'Comeback Season: How I Learned to Play the Game of Love'
Hattie Fletcher reviews University of Pittsburgh professor Cathy Day's book, 'Comeback Season: How I Learned to Play the Game of Love.'
If you were living in Pittsburgh a couple of years ago, you might remember hearing the bad news that Forbes.com had given the city an abysmal rating—32nd out of 40 U.S. cities—in terms of “livability” for singles. (The worse news is that we dropped a couple of places in 2007.) It was depressing, sure, but maybe not entirely shocking for anyone who was out there trying to find Mr. or Ms. Right.
In Comeback Season, Cathy Day—English professor at University of Pittsburgh, writer, Indiana native, Colts fan, 37-year-old single woman in Pittsburgh—tells the story of a year in which she tried really hard to find love, drawing inspiration from her team. You may remember that the Colts ended the 2005 season—Day’s first year living in Pittsburgh—with a loss to the Steelers in the playoffs. Figuring that if Peyton Manning and his team could shake off the loss and try again the next year, she could, too, Day set out to have the perfect season in 2006. She wasn’t playing just for fun or for the love of the game; she was playing to win. To settle down, to find her family.
The problem with this plan, of course, is that you can’t plan for the perfect season; in fact, even thinking you might have the perfect season could jinx you—though, of course, negative thoughts will destroy you, too. It’s a tough balance to maintain. Watching the pre-game commentary before the first pre-season game, Day realizes, “It’s only Aug. 10, and the Colts haven’t yet kicked off, and already [everyone is] saying, ‘What about January? Can they come through in the playoffs?’ If you’re a Colts player, if you’re a single woman, how do you keep from thinking that far down the road every time you take the field?”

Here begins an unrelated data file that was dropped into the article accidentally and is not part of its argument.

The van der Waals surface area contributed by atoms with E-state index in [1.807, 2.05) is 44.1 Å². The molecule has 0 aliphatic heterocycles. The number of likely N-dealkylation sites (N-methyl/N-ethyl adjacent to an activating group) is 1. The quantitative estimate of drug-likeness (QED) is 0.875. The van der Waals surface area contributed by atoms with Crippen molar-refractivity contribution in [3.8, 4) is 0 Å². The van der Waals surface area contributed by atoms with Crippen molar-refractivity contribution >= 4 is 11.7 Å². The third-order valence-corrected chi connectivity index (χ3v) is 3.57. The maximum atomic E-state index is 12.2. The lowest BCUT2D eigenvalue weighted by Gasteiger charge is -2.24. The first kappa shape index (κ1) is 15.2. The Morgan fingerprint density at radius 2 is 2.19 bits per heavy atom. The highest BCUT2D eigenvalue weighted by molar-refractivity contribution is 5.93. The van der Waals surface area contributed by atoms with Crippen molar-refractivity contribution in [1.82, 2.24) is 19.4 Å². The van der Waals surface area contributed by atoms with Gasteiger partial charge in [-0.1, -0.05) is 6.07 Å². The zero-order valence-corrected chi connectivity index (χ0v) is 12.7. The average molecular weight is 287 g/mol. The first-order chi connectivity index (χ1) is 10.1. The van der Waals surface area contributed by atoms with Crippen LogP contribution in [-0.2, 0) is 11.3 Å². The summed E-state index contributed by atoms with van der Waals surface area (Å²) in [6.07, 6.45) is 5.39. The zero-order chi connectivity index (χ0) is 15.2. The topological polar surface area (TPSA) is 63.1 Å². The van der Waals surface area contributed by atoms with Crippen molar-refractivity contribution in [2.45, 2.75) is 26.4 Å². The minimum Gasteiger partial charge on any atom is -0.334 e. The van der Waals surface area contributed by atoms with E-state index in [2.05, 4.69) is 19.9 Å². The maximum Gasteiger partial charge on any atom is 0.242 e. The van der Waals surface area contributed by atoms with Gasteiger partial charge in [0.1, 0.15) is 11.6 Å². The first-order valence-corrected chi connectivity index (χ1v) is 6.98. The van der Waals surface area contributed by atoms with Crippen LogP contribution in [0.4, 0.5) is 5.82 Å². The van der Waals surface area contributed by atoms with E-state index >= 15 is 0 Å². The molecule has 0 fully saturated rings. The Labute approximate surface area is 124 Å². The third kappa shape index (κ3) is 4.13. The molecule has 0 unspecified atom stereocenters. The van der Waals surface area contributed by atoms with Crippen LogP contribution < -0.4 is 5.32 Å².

But, like Peyton Manning, Day tries to take it week by week, play by play. She puts down roots, quits smoking, buys a house, lets friends introduce her to other singles, ventures into the world of online dating, meets virtual strangers for coffee. Some weeks, she wins: She goes on a good date, exchanges promising e-mails with a man who seems perfect. Other weeks bring setbacks: The man who seems perfect suddenly stops e-mailing; a matchmaking service she pays a significant sum of money to turns out to be a scam.
And, as it turns out, football and love (or at least looking for love) have more in common than you might think. Though Day occasionally stretches a bit to make the frame fit, on the whole the story of the Colts’ season is a great foil for the author’s adventures in dating. Imaginary sideline interviews—“Cathy, let’s talk about the events leading up to Valentine’s Day 2005. The communication with Bob didn’t end, am I right?”—during which Day dissects the action on the field and reflects on her strategy are especially fun. Humor (occasionally of the gallows variety) throughout the book leavens what might have been a pretty depressing story—because it turns out Forbes.com was onto something with those rankings.
By the end, even if you can’t bring yourself to root for the Colts—Spoiler alert! They win the Super Bowl—it’s nearly impossible not to cheer for Cathy. After all, she played as hard as Peyton, and he got his ring. Why shouldn’t she get hers?
Comeback Season: How I Learned to Play the Game of Love by Cathy Day; Free Press; $24